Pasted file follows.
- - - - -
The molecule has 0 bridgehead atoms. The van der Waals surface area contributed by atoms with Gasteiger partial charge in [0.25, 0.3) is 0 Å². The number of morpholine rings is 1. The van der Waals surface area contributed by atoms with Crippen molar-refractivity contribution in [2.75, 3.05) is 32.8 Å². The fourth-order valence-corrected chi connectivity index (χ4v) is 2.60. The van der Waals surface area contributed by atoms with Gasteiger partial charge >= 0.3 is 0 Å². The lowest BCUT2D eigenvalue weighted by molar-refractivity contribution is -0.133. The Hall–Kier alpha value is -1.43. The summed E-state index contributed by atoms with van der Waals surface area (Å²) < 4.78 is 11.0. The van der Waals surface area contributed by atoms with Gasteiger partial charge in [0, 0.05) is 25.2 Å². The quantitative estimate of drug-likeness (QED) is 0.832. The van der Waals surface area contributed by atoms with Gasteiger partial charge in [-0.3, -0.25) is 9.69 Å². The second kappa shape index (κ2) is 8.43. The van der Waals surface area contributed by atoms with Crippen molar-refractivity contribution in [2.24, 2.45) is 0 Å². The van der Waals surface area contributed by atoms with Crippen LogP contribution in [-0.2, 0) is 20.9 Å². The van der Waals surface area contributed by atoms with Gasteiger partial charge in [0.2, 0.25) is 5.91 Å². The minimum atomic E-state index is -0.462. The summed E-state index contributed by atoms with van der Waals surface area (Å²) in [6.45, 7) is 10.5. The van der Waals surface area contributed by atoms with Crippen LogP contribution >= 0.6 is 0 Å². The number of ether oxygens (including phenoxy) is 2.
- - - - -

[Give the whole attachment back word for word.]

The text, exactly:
The molecule has 0 bridgehead atoms. The van der Waals surface area contributed by atoms with Gasteiger partial charge in [0.25, 0.3) is 0 Å². The number of morpholine rings is 1. The van der Waals surface area contributed by atoms with Crippen molar-refractivity contribution in [2.75, 3.05) is 32.8 Å². The fourth-order valence-corrected chi connectivity index (χ4v) is 2.60. The van der Waals surface area contributed by atoms with Gasteiger partial charge >= 0.3 is 0 Å². The lowest BCUT2D eigenvalue weighted by molar-refractivity contribution is -0.133. The Hall–Kier alpha value is -1.43. The summed E-state index contributed by atoms with van der Waals surface area (Å²) < 4.78 is 11.0. The van der Waals surface area contributed by atoms with Gasteiger partial charge in [0, 0.05) is 25.2 Å². The quantitative estimate of drug-likeness (QED) is 0.832. The van der Waals surface area contributed by atoms with Gasteiger partial charge in [-0.3, -0.25) is 9.69 Å². The second kappa shape index (κ2) is 8.43. The van der Waals surface area contributed by atoms with Crippen molar-refractivity contribution in [2.24, 2.45) is 0 Å². The van der Waals surface area contributed by atoms with Crippen LogP contribution in [-0.2, 0) is 20.9 Å². The van der Waals surface area contributed by atoms with Gasteiger partial charge in [0.2, 0.25) is 5.91 Å². The minimum atomic E-state index is -0.462. The summed E-state index contributed by atoms with van der Waals surface area (Å²) in [6.45, 7) is 10.5. The van der Waals surface area contributed by atoms with Crippen LogP contribution >= 0.6 is 0 Å². The number of ether oxygens (including phenoxy) is 2.